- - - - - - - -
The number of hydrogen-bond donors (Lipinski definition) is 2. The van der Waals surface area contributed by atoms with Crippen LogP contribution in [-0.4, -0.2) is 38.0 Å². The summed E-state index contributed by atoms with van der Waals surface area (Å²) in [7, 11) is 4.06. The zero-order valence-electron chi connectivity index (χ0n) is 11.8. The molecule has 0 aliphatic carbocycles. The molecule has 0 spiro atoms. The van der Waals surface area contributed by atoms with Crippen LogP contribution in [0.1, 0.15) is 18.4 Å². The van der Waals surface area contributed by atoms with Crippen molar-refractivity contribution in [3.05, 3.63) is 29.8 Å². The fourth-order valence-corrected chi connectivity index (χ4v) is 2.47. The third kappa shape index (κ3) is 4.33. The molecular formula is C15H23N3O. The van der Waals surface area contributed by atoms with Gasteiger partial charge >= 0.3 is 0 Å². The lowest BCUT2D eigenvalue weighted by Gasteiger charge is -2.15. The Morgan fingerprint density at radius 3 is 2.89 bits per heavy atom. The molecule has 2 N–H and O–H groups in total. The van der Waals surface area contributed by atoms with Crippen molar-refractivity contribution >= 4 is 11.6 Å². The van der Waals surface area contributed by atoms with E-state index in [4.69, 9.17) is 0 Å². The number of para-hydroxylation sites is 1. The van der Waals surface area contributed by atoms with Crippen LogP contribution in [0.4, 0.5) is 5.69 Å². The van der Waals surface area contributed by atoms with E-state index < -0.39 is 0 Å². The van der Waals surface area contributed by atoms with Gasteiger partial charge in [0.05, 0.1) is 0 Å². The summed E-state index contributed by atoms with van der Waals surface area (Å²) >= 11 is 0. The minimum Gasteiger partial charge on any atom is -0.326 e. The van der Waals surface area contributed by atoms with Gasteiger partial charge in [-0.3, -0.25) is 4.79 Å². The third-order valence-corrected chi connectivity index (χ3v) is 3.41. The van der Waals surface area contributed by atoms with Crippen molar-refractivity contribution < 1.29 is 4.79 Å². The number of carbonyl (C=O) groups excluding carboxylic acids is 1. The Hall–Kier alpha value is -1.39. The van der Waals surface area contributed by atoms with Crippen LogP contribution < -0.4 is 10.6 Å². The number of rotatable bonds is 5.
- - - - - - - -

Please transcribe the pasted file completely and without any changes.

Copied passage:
The number of hydrogen-bond donors (Lipinski definition) is 2. The van der Waals surface area contributed by atoms with Crippen LogP contribution in [-0.4, -0.2) is 38.0 Å². The summed E-state index contributed by atoms with van der Waals surface area (Å²) in [7, 11) is 4.06. The zero-order valence-electron chi connectivity index (χ0n) is 11.8. The molecule has 0 aliphatic carbocycles. The molecule has 0 spiro atoms. The van der Waals surface area contributed by atoms with Crippen LogP contribution in [0.1, 0.15) is 18.4 Å². The van der Waals surface area contributed by atoms with Crippen molar-refractivity contribution in [3.05, 3.63) is 29.8 Å². The fourth-order valence-corrected chi connectivity index (χ4v) is 2.47. The third kappa shape index (κ3) is 4.33. The molecular formula is C15H23N3O. The van der Waals surface area contributed by atoms with Gasteiger partial charge >= 0.3 is 0 Å². The lowest BCUT2D eigenvalue weighted by Gasteiger charge is -2.15. The Morgan fingerprint density at radius 3 is 2.89 bits per heavy atom. The molecule has 2 N–H and O–H groups in total. The van der Waals surface area contributed by atoms with Crippen molar-refractivity contribution >= 4 is 11.6 Å². The van der Waals surface area contributed by atoms with E-state index in [4.69, 9.17) is 0 Å². The number of para-hydroxylation sites is 1. The van der Waals surface area contributed by atoms with Crippen LogP contribution in [0.4, 0.5) is 5.69 Å². The van der Waals surface area contributed by atoms with E-state index < -0.39 is 0 Å². The van der Waals surface area contributed by atoms with Gasteiger partial charge in [0.05, 0.1) is 0 Å². The summed E-state index contributed by atoms with van der Waals surface area (Å²) >= 11 is 0. The minimum Gasteiger partial charge on any atom is -0.326 e. The van der Waals surface area contributed by atoms with Gasteiger partial charge in [-0.3, -0.25) is 4.79 Å². The third-order valence-corrected chi connectivity index (χ3v) is 3.41. The van der Waals surface area contributed by atoms with Crippen molar-refractivity contribution < 1.29 is 4.79 Å². The number of carbonyl (C=O) groups excluding carboxylic acids is 1. The Hall–Kier alpha value is -1.39. The van der Waals surface area contributed by atoms with Crippen LogP contribution < -0.4 is 10.6 Å². The number of rotatable bonds is 5.